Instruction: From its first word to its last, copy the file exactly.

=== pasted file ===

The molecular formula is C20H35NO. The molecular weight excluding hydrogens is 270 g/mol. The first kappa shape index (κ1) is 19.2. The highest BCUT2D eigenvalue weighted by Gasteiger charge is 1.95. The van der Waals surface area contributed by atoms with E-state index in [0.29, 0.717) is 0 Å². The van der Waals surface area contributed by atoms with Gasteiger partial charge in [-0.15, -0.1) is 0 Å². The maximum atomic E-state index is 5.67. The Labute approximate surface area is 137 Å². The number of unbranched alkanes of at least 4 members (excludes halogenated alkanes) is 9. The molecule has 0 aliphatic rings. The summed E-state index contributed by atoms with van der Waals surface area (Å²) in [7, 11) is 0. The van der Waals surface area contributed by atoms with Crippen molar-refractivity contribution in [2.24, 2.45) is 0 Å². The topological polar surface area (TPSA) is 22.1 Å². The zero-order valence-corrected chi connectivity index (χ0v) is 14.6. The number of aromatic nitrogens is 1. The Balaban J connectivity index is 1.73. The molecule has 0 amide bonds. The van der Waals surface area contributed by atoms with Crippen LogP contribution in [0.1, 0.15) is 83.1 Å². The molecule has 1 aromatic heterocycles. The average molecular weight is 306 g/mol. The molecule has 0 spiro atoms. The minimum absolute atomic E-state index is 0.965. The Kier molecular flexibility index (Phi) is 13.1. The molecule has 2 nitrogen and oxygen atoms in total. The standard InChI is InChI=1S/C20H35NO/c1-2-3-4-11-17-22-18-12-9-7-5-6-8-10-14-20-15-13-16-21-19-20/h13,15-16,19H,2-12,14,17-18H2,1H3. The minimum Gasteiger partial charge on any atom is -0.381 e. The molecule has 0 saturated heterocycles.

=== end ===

The molecular formula is C20H35NO. The molecular weight excluding hydrogens is 270 g/mol. The first kappa shape index (κ1) is 19.2. The highest BCUT2D eigenvalue weighted by Gasteiger charge is 1.95. The van der Waals surface area contributed by atoms with E-state index in [0.29, 0.717) is 0 Å². The van der Waals surface area contributed by atoms with Gasteiger partial charge in [-0.15, -0.1) is 0 Å². The maximum atomic E-state index is 5.67. The Labute approximate surface area is 137 Å². The number of unbranched alkanes of at least 4 members (excludes halogenated alkanes) is 9. The molecule has 0 aliphatic rings. The summed E-state index contributed by atoms with van der Waals surface area (Å²) in [7, 11) is 0. The van der Waals surface area contributed by atoms with Crippen molar-refractivity contribution in [2.24, 2.45) is 0 Å². The topological polar surface area (TPSA) is 22.1 Å². The zero-order valence-corrected chi connectivity index (χ0v) is 14.6. The number of aromatic nitrogens is 1. The Balaban J connectivity index is 1.73. The molecule has 0 amide bonds. The van der Waals surface area contributed by atoms with Crippen LogP contribution in [0.1, 0.15) is 83.1 Å². The molecule has 1 aromatic heterocycles. The average molecular weight is 306 g/mol. The molecule has 0 spiro atoms. The minimum absolute atomic E-state index is 0.965. The Kier molecular flexibility index (Phi) is 13.1. The molecule has 2 nitrogen and oxygen atoms in total. The standard InChI is InChI=1S/C20H35NO/c1-2-3-4-11-17-22-18-12-9-7-5-6-8-10-14-20-15-13-16-21-19-20/h13,15-16,19H,2-12,14,17-18H2,1H3. The minimum Gasteiger partial charge on any atom is -0.381 e. The molecule has 0 saturated heterocycles.